Dave Campbell, who addressed the commission for Bike East Bay, said there’s a greater need to study what happens to automobile traffic once it gets off the bridge. He also said they need to study improving bike access to the bridge, considering how difficult it is to reach the bridge by bike in the first place. “If a study is to be done, it should have a broader mission,” echoed Mayor Butt in his email.

None of which seemed to deter Orinda vice-Mayor Amy R. Worth, chair of the BATA committee and one of the champions of banning bikes during rush hour. “Many people who make hourly wages are being stuck in tremendous congestion that continues to grow,” she said before calling the vote. “How do we improve the commute in that corridor and accommodate all modes of transportation?”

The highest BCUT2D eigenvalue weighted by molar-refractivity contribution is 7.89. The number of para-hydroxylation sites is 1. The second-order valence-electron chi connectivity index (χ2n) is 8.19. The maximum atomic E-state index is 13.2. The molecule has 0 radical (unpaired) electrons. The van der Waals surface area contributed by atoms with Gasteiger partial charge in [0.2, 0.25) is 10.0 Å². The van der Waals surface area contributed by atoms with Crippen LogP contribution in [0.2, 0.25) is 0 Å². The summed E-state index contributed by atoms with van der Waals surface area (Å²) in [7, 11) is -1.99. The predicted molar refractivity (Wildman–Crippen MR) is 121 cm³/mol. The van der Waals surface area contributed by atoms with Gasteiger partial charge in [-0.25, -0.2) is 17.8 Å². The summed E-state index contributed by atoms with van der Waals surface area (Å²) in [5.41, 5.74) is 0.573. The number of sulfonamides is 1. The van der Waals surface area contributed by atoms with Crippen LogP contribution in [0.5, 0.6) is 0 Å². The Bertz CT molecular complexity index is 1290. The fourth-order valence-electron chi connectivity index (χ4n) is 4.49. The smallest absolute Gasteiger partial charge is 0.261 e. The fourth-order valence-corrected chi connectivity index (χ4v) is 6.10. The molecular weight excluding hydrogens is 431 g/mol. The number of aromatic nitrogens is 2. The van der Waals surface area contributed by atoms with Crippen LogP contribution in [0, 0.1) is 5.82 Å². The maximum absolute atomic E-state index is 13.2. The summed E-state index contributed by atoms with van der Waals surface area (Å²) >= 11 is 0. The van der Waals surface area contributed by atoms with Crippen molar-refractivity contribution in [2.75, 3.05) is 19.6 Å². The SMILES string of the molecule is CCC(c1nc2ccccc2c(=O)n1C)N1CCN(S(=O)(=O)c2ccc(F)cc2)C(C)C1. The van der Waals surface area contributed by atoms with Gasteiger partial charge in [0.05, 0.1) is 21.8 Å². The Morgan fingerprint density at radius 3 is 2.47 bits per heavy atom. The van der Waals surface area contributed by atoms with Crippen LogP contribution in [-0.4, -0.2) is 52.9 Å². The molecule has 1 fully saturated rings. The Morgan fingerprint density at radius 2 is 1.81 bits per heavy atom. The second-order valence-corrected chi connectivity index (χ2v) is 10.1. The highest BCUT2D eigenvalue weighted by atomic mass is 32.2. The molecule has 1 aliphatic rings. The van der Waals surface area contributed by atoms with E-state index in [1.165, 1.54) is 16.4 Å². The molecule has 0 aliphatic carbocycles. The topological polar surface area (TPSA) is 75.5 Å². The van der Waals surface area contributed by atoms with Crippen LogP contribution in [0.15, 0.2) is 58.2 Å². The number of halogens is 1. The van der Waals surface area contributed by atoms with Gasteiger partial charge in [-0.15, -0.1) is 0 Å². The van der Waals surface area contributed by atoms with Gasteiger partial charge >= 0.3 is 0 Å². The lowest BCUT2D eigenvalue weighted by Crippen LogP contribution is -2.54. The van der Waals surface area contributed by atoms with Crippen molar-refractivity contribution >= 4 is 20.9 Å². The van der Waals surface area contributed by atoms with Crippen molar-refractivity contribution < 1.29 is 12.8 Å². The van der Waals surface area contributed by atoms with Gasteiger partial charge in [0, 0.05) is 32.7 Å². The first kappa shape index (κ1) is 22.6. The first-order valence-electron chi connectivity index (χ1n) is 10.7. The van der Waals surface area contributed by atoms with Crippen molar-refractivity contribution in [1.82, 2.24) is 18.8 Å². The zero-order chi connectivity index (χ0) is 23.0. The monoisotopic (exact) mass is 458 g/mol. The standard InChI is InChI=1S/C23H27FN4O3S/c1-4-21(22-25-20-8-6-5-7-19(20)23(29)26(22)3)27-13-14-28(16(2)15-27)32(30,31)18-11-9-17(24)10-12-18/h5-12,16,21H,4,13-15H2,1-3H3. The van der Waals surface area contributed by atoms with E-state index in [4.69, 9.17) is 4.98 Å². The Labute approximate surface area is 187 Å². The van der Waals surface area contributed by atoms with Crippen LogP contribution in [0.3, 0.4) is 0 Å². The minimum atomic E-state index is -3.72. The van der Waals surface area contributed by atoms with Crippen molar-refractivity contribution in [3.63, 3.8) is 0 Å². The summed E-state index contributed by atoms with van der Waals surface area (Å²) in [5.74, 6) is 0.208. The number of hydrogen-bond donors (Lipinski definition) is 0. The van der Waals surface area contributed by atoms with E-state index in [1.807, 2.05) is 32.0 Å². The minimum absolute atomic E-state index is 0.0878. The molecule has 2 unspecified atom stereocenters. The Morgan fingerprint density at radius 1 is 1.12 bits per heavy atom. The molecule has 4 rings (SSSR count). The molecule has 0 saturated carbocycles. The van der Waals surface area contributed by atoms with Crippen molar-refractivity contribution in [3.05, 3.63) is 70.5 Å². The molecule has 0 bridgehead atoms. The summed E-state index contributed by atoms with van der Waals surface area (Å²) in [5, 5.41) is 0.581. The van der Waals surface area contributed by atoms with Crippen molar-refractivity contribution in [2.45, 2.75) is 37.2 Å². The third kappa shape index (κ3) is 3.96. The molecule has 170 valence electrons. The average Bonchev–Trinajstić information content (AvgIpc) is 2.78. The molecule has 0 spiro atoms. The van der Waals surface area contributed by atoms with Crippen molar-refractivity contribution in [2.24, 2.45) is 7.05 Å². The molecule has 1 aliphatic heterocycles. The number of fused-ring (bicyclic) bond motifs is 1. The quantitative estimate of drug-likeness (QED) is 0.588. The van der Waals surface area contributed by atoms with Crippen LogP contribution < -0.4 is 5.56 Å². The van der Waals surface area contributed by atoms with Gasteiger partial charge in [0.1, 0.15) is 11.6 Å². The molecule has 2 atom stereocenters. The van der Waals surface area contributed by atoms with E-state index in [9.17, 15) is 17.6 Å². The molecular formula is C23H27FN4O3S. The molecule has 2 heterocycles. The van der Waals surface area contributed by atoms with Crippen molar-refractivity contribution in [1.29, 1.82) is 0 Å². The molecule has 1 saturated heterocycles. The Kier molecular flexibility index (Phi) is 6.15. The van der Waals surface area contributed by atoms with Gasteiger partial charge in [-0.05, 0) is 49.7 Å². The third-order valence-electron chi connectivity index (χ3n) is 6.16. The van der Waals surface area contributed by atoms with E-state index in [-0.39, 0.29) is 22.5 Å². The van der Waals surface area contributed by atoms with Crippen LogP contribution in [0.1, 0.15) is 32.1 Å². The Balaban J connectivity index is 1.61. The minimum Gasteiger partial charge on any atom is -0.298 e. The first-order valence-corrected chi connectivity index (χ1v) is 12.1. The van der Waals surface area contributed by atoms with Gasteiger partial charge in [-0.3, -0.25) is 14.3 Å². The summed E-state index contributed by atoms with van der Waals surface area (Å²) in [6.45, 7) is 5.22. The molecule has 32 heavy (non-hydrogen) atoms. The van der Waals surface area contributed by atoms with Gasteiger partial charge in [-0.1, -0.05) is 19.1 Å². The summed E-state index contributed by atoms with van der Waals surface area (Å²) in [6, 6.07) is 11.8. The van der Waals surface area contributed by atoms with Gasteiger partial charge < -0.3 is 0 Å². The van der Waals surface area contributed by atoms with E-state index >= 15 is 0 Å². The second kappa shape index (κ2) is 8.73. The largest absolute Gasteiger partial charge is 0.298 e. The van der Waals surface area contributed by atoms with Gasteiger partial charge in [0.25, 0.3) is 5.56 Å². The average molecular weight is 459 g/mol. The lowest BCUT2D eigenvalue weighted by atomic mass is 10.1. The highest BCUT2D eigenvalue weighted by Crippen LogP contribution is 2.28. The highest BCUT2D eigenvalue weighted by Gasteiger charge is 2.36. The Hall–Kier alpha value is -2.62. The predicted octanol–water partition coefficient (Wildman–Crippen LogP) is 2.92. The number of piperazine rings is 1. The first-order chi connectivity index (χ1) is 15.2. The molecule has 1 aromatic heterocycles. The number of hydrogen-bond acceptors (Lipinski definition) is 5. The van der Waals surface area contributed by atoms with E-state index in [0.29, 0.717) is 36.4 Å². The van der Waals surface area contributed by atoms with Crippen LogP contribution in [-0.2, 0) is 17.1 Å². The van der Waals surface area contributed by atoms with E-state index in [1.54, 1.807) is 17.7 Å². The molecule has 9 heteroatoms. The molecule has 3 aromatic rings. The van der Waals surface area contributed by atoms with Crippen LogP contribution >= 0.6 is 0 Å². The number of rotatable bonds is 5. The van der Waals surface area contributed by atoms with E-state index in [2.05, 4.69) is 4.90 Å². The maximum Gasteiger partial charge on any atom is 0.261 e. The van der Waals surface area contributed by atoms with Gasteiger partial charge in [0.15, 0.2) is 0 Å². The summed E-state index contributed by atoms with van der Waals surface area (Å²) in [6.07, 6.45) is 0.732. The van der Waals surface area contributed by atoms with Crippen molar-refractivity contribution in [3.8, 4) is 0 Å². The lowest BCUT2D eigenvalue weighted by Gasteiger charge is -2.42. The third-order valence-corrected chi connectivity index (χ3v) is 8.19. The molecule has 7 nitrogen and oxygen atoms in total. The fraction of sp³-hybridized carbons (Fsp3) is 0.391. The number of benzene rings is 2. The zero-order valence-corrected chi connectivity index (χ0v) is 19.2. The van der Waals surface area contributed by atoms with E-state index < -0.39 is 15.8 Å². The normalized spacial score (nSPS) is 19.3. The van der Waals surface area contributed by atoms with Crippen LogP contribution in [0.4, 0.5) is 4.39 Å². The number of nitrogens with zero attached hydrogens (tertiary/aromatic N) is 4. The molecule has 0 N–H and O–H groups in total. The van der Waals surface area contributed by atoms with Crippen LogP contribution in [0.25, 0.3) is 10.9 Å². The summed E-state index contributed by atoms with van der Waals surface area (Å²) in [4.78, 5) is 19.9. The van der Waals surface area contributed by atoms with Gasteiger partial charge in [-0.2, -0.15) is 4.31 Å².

Apparently, by only accommodating one mode of transportation.

“Bridge-related congestion is complicated and it is also ephemeral,” wrote Butts. “As I type this at 8:30 a.m. today, I look over I-580, the bridge approach, and I see traffic moving at the limit. I see traffic moving well across the bridge westbound. Something made this possible, and it wasn’t a third lane.”

A study is now funded to look into eliminating the bike and ped path during peak periods. Image: MTC
A study is now funded to look into eliminating the bike and ped path during peak periods. Image: MTC
  • tiabgood

    Removing the bike lane that is not even there yet. I have been so looking forward to being able to get to Marin without public transit.

  • gneiss